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Post Archive
2014 (1)2013 (4)2012 (6)2011 (21)
October (7)August (3)July (1)

More Troubleshooting
Wednesday, July 13, 2011
June (1)

End to the sonication saga
Tuesday, June 7, 2011
May (1)April (2)March (4)

Thwart the NYtimes paywall
Thursday, March 17, 2011

Circle of life
Thursday, March 17, 2011

Curing a plague: Cryptocaryon irritans
Wednesday, March 9, 2011

Video: First new fish in 6 months!!
Wednesday, March 2, 2011
February (1)January (1)
2010 (13)
December (3)

The first step is the most important
Thursday, December 30, 2010

Have we really found a stem cell cure for HIV?
Wednesday, December 15, 2010

This paper saved my graduate career
Tuesday, December 14, 2010
November (3)

Valium or Sex: How do you like your science promotion
Tuesday, November 23, 2010

A wedding pic.
Tuesday, November 16, 2010

To rule by terror
Tuesday, November 9, 2010
October (2)September (5)

Hiccupping Hubris
Wednesday, September 22, 2010

A death in the family :(
Monday, September 20, 2010

The new lab fish!
Friday, September 10, 2010

What I wish I knew...Before applying to graduate school
Tuesday, September 7, 2010

Stopping viruses by targeting human proteins
Tuesday, September 7, 2010
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Blogger Profile

Brian Krueger, PhD
Duke University
Durham NC USA

Brian Krueger is the owner, creator and coder of LabSpaces by night and Next Generation Sequencer by day. He currently runs Dr. David Goldstein's sequencing facility at the Center for Human Genome Variation (CHGV). In his blog you will find articles about technology, molecular biology, and editorial comments on the current state of science on the internet.

My posts are presented as opinion and commentary and do not represent the views of LabSpaces Productions, LLC, my employer, or my educational institution.

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Recent Comments

Jaeson, that's not true at most places.  Top tier, sure, but 1100+ should get you past the first filter of most PhD programs in the sciences. . . .Read More
Jun 24, 2013, 8:39am

All I can say is that GRE's really do matter at the University of California....I had amazing grades, as well as a Master's degree with stellar grades, government scholarships, publication, confere. . .Read More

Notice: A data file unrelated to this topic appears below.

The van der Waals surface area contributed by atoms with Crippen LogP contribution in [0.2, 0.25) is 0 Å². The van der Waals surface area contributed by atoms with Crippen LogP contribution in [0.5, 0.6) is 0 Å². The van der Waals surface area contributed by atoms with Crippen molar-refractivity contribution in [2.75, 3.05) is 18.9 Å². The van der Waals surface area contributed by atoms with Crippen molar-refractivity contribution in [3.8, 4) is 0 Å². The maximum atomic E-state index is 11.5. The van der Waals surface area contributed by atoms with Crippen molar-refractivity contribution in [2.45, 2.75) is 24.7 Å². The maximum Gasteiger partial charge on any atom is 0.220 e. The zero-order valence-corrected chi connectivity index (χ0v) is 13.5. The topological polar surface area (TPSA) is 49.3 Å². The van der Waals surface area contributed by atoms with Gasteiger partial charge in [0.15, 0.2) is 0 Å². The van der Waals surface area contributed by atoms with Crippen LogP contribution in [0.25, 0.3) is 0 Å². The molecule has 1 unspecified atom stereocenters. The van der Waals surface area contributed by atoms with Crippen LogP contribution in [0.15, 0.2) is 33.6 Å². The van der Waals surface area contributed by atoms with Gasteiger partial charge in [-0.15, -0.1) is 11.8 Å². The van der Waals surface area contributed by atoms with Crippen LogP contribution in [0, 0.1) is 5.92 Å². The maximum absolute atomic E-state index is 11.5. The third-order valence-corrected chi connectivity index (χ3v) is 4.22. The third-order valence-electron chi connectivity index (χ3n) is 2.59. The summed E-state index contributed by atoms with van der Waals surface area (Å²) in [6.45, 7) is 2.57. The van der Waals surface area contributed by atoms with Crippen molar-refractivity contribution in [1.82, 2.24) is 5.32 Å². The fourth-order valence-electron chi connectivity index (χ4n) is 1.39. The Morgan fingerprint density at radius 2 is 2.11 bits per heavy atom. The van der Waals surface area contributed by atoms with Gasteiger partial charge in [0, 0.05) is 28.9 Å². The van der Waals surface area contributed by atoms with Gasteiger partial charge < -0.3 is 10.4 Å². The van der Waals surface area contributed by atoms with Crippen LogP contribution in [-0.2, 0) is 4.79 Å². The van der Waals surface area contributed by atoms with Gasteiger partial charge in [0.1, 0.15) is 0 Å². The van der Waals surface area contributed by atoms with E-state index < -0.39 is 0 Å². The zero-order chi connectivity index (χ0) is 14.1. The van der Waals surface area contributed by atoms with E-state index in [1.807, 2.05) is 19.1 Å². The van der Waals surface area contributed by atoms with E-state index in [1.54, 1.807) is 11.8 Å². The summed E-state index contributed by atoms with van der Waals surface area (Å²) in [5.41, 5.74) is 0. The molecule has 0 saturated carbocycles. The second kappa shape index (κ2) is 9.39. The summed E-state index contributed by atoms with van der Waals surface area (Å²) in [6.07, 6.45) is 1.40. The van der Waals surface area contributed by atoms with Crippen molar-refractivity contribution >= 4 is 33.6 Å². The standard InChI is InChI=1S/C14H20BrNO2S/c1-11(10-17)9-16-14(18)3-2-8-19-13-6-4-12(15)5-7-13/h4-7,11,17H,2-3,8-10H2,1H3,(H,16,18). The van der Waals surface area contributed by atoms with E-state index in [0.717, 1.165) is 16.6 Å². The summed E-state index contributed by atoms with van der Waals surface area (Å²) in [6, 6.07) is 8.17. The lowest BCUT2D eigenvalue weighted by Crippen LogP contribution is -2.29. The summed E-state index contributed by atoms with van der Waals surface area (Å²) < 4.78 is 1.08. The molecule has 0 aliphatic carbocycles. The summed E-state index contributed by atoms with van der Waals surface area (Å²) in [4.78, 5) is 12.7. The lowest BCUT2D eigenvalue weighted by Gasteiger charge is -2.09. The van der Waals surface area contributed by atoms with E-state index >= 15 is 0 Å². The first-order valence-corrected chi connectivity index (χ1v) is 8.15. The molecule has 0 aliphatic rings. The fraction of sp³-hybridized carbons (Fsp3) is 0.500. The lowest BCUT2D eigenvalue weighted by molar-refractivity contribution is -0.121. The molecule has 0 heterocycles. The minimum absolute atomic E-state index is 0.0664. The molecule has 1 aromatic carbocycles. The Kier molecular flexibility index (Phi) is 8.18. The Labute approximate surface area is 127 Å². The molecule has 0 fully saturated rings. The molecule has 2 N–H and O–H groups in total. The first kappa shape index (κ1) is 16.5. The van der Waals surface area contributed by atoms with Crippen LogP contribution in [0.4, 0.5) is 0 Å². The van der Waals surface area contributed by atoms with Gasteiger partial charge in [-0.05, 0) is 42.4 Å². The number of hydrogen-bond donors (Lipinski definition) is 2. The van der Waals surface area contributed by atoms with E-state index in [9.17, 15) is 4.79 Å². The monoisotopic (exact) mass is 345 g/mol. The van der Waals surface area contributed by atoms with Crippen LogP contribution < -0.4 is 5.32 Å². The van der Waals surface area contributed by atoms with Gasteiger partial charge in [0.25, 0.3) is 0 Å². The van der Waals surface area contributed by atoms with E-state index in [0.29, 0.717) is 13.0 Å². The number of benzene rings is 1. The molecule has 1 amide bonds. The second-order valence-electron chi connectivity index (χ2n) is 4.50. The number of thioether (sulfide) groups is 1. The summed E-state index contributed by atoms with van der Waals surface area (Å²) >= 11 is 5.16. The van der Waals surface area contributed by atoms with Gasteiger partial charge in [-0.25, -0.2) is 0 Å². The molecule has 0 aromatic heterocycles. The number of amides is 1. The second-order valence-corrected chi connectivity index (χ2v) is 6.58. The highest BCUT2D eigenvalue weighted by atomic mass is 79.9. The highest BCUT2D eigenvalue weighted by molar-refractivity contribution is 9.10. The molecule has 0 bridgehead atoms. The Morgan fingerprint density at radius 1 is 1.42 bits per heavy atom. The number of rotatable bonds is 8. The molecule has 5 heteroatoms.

Jun 19, 2013, 11:00pm

Hi Brian, I am certainly interested in both continuity and accuracy of PacBio sequencing. However, I no longer fear the 15% error rate like I first did, because we have more-or-less worked . . .Read More
Feb 26, 2013, 12:13am

Great stuff Jeremy!  You bring up good points about gaps and bioinformatics.  Despite the advances in technology, there is a lot of extra work that goes into assembling a de novo genome on the ba. . .Read More
Feb 25, 2013, 10:20am

Brian,I don't know why shatz doesn't appear to be concerned about the accuracy of Pacbio for plant applications. You would have to ask him. We operate in different spaces- shatz is concerned a. . .Read More
Feb 25, 2013, 8:01am
Thursday, March 17, 2011

The NYTimes has recently implemented a paywall system where users will be charged for access after a certain number of page views.  Whatever your opinions of this system are, there is an easy way around it.  I heard rumors on twitter that following a link from twitter or facebook to an article would not count against your "free" pageview limit.  Someone has started a twitter feed that links to every new NYTimes article.  This seemed a little excessive to me so I tried changing the web referrer in firefox instead.  Essentially, whenever you visit a website, your web browser tells the webserver where you last visited.  It's really easy to lie about where you've been using the FireFox plugin RefControl.  All you need to do is:

1. Install the plugin.

2. Go to -> Tools -> Add-ons

3. Scroll down to RefControl and click on it

4. An Options button will appear. Click it.

5. In the new window click Add Site.

Fill out the form like this:

Surprisingly this also worked to shut up the "sign up for an account" nag page that appears when new users try to view more than 3 stories.

Even more surprising...It's a built in feature!

Not all visits to NYTimes.com will count toward the 20-article limit. In an effort to reduce losses among the Web site’s more than 30 million monthly readers, The Times will allow access to people who arrive at its Web site through search engines like Google and social networking sites like Facebook and Twitter. There will, however, be a five-article limit a day for people who visit the site from Google. - NYTimes

**Edit: Changed the referrer to their main twitter page.

This post has been viewed: 17173 time(s)

Blog Comments

JaySeeDub
Dub C Med School
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Did they close the Google News hole already? For a while I was just plugging the title into GN and grabbing the article that way. That method still works for the Wall Street Journal.


Brian Krueger, PhD
Duke University
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It may really be any referrer.  I ahve only tested it with twitter. I randomly clicked through 40 articles on two different machines using this method.  Maybe test it out on WSJ too?  Just fill out the form with the google reader referrer: http://www.google.com/reader/view/.

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